Google’s decision to leave metro Phoenix spotlights need for diversification
[Source: Chad Graham, Arizona Republic] — Google Inc. arrived on Arizona State University’s campus in 2006, creating a sensation and the promise of hundreds of high-quality jobs. Tempe was one of 50 sites around the world with one of the search giant’s engineering offices. One employee bragged to The Arizona Republic about the “culture of creativity.” That culture disappeared on Friday when Google announced plans to close the office and allow the 50 employees to relocate to California or New York. That relatively minor job loss won’t rock the economy. But what if Google had stayed?
In a small way, the company might have helped to further more collaboration and innovation between the best and brightest at ASU. That might have translated into new firms and products. Because like begets like, more innovative companies (employing computer scientists, engineers, alternative energy entrepreneurs, and high-tech health-care professionals) might have been attracted to the innovation coming out of the Valley. Those workers would create new products and new ideas that could be sold in the global marketplace. That would create new, diverse streams of revenue flowing into Arizona’s economy from around the world.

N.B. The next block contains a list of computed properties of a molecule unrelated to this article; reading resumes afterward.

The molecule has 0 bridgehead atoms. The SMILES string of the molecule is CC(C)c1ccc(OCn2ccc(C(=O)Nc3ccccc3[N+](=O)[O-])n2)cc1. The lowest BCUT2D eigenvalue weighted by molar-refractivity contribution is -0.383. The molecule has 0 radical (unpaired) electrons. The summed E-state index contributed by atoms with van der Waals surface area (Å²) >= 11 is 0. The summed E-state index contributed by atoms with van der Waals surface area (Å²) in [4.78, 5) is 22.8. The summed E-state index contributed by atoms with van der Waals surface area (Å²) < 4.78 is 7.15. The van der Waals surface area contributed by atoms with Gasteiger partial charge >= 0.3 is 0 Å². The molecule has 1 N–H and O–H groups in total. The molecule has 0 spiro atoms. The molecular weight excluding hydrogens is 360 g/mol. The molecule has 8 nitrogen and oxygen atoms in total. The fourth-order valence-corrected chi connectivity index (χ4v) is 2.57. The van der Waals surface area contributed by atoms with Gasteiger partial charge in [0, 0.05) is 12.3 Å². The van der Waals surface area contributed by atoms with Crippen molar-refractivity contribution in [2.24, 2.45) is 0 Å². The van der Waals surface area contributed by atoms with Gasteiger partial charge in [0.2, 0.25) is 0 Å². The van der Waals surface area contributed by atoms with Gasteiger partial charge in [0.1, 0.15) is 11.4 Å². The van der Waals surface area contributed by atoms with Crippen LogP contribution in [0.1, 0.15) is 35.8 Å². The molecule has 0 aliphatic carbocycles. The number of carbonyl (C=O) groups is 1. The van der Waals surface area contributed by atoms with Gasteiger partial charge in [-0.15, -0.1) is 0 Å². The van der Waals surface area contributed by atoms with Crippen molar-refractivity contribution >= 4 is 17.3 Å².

OK, maybe Google’s tiny office wouldn’t have had such a major impact, but there’s nothing to lose in this awful economy by playing the “what-if” game. In the past year, Phoenix has paid dearly for its decades-long addiction to housing and growth. During the boom times, the region almost overdosed. And it did little to diversity its economy and retrain workers for the jobs of the new century. Home prices have fallen rapidly, foreclosures have skyrocketed and unemployment is up. The credit crunch has dried up money for development. Consumers have run out of money to shop and sales-tax revenue has plummeted. [Note: To read the full article, click here.]
Posted on September 21, 2008, in Downtown Vitality, Education, Employment, Finances, Governance, Science, Visioning and Planning and tagged ASU, Chad Graham, creative class, Foreclosure, Google, housing market, knowledge workers, metro Phoenix, mortgage crisis, sales tax revenues, Tempe. Bookmark the permalink. Leave a Comment.